In the same way that simply ‘doing stuff’ on a job-site is not always the right thing, in the church also, simply doing things just because we can doesn’t mean that we always should in view of the big picture. Could it be that sometimes we may be just ‘moving spiritual boards’ around the job-site when we need to be cutting them according to the plan and installing them where they go, etc.?

In the world of construction, corrections have to be made. The workers have to accept it, grow, learn, move on – and most importantly – get to building the right way! At least in some ways, it is no different in the church. We’ve got a job to do. Let’s keep the big picture in mind. Let’s communicate with one another. Let’s not take advice too personally. Let’s grow. Let’s sharpen each other, making us sharper tools in God’s hands. Let’s get on with building for God’s Kingdom.

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The phrases ‘christian life’, ‘spiritual life’, ‘family life’, ‘work life’, ‘prayer life’, ‘devotional life’ and many others are very common. What I’m talking about is our tendency to divide up our lives into bits that don’t blend together or overflow into one another. It’s when the various ‘parts’ of your life have little or no effect on the other ‘parts.’I’d like to (big surprise) focus on the Jesus ‘part’ of our lives. Why? Because I believe that the person of Jesus, with all of the depths of meaning that He embodies, ought to have no small effect on our lives. We should not be able to encounter Him as He truly is and not be shaped, challenged and moulded! How is it that He so often doesn’t have this effect on us?

Among the many things that keep Jesus from having His full effect on us, I wonder if a significant barrier to us being re-worked by Him may be our tendency to (perhaps unintentionally) divide our lives into bits. Here are a few ways that I think we do this…

Spiritual v. un-spiritual
While most of us would agree with the statement that our whole lives are meant to be ‘spiritual’, we still attach a greater spirituality to some parts of our lives than we do to other parts. Activities such as church services, conferences, bible-study and the like are seen to constitute our ‘spiritual life’ while ones like eating, working or driving are ‘just life.’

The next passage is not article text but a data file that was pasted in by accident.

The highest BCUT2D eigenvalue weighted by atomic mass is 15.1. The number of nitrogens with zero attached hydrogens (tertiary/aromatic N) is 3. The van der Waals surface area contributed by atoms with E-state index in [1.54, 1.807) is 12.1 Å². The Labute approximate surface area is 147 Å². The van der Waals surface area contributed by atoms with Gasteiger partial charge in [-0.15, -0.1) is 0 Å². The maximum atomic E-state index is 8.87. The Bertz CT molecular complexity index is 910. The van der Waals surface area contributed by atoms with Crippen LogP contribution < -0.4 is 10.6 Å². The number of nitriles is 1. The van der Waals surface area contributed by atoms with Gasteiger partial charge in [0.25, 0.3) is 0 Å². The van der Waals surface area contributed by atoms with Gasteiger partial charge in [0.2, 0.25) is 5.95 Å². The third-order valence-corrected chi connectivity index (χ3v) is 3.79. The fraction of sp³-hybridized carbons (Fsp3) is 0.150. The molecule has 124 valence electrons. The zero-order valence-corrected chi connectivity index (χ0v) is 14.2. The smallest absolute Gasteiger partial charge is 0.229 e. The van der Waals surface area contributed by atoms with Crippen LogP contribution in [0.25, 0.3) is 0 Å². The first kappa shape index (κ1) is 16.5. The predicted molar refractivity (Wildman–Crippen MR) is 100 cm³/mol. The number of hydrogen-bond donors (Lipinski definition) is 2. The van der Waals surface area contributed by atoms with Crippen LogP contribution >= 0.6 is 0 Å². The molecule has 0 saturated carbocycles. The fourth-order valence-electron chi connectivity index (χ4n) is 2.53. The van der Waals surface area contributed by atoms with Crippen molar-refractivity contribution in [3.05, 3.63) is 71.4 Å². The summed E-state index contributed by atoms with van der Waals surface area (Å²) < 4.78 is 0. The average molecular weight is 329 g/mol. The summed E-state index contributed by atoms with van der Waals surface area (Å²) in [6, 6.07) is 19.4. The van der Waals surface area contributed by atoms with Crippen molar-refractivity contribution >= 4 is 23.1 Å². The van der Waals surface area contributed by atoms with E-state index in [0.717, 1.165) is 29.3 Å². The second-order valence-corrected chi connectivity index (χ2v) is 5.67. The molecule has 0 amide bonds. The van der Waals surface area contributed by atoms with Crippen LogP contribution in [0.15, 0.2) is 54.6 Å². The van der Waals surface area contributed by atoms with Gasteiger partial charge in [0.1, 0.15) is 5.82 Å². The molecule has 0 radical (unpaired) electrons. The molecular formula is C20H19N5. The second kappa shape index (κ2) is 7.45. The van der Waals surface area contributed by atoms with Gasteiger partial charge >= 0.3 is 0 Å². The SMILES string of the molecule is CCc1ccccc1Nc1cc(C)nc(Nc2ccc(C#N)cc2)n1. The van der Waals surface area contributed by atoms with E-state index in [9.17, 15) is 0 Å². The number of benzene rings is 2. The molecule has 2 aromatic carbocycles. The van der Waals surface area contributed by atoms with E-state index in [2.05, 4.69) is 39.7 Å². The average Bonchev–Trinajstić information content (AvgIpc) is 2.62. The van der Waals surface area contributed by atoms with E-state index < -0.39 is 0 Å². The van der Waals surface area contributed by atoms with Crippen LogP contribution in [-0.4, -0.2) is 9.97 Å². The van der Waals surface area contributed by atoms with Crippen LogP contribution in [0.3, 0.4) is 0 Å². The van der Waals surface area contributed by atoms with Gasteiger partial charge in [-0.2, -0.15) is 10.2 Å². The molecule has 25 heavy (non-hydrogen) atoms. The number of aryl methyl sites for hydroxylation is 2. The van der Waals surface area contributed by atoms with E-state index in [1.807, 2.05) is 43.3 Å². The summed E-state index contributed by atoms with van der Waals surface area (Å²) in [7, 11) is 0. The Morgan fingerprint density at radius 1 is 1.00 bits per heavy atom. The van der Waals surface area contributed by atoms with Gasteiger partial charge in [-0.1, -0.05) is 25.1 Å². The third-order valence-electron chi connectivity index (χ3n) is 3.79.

I think this is deeply problematic. Our entire lives are meant to be ‘spiritual.’ We don’t hop and skip from one spiritual moment to another, instead we are to be continually being filled with God’s Spirit and continually overflowing in service, life and love to God, others and the world. And this continual spirituality isn’t necessarily always dramatic or emotional. I think that some of the most spiritual people in the world live gloriously unspectacular and wondrously normal lives. Our whole lives are spiritual.

Postively positive
Most of us have heard Matt Redman’s song ‘Blessed Be Your Name’ by now, so we’re familiar with the reminder from the story of Job. Praise God in the good and the bad. We agree with this mentally. Fine. That’s great. But why do we still tend to attach greater spirituality to the ‘happy’ moments? Something great happens and someone says, “God is great!” After an exciting worship-singing time someone reports, “God showed up!” I’m thinking that God is always good, and that He hasn’t gone anywhere.

Knowing God with heart, soul, mind and strength means more than just agreeing with theological statements. It has less to do with being the most exited person in a church service.  It has more to do with how you live outside the church service.

God is in this place?
Every Sunday morning, we often hear someone thank God for ‘being with us’ or hear a prayer that God would ‘meet us here.’ I understand the concept of God ‘drawing near’, but when we attach a greater spirituality to our church building on Sunday morning, we’ve taken this too far. I’ve heard people pray before church services for ‘hearts to be changed as people enter the building.’ This a good example of seeing the church building as too important. It’s not that the church building doesn’t matter at all, it’s just that it ought not to matter any more than the rest of God’s creation.

Jesus told the Samaritan woman that the time was coming and had already come that worshipping God wasn’t about being in the right place (Samaria or Jerusalem – see John 4), but about knowing who we worship – God. Spirit and Truth know no boundaries. And in case you’re wondering, the church building is NOT the modern day equivalent of the Temple in Jerusalem. Our bodies are. That, my friends, ought to make us stop and think.

Our lives aren’t the sum of a bunch of parts, but is meant to be entirely spiritual. Paul says that our lives are ‘hidden with Christ in God.’ May we live every moment in Him. May Jesus our Lord be truly ‘Lord of all’ in our entire lives. May He reign in us totally and wholly.

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What does the phrase ‘missing church’ mean to you?

Poor attendance? Vacation? Sickness? Sleeping in?

Perhaps we’re all aware of the pressure to ‘make it on Sunday.’ Various methods are employed to encourage people to show up. In some situations, if you don’t show up for a few weeks, you’ll get a phone call from someone who – usually after a bit of small talk – will mention that they ‘haven’t seen you’ for a while.